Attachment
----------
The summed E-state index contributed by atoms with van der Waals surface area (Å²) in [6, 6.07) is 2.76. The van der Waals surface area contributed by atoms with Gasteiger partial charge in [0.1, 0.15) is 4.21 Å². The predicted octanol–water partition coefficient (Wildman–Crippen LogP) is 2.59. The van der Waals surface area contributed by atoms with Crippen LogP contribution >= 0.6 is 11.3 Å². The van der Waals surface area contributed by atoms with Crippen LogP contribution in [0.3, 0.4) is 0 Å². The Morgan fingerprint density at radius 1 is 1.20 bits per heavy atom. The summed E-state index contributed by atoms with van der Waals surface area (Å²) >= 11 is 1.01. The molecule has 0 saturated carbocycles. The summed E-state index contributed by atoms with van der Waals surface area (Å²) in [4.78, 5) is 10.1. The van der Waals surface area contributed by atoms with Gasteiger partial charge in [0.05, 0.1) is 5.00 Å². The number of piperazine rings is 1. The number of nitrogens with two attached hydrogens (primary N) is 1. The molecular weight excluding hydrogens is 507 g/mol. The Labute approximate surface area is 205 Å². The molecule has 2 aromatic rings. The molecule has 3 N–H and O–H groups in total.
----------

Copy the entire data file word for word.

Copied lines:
The summed E-state index contributed by atoms with van der Waals surface area (Å²) in [6, 6.07) is 2.76. The van der Waals surface area contributed by atoms with Gasteiger partial charge in [0.1, 0.15) is 4.21 Å². The predicted octanol–water partition coefficient (Wildman–Crippen LogP) is 2.59. The van der Waals surface area contributed by atoms with Crippen LogP contribution >= 0.6 is 11.3 Å². The van der Waals surface area contributed by atoms with Crippen LogP contribution in [0.3, 0.4) is 0 Å². The Morgan fingerprint density at radius 1 is 1.20 bits per heavy atom. The summed E-state index contributed by atoms with van der Waals surface area (Å²) >= 11 is 1.01. The molecule has 0 saturated carbocycles. The summed E-state index contributed by atoms with van der Waals surface area (Å²) in [4.78, 5) is 10.1. The van der Waals surface area contributed by atoms with Gasteiger partial charge in [0.05, 0.1) is 5.00 Å². The number of piperazine rings is 1. The number of nitrogens with two attached hydrogens (primary N) is 1. The molecular weight excluding hydrogens is 507 g/mol. The Labute approximate surface area is 205 Å². The molecule has 2 aromatic rings. The molecule has 3 N–H and O–H groups in total.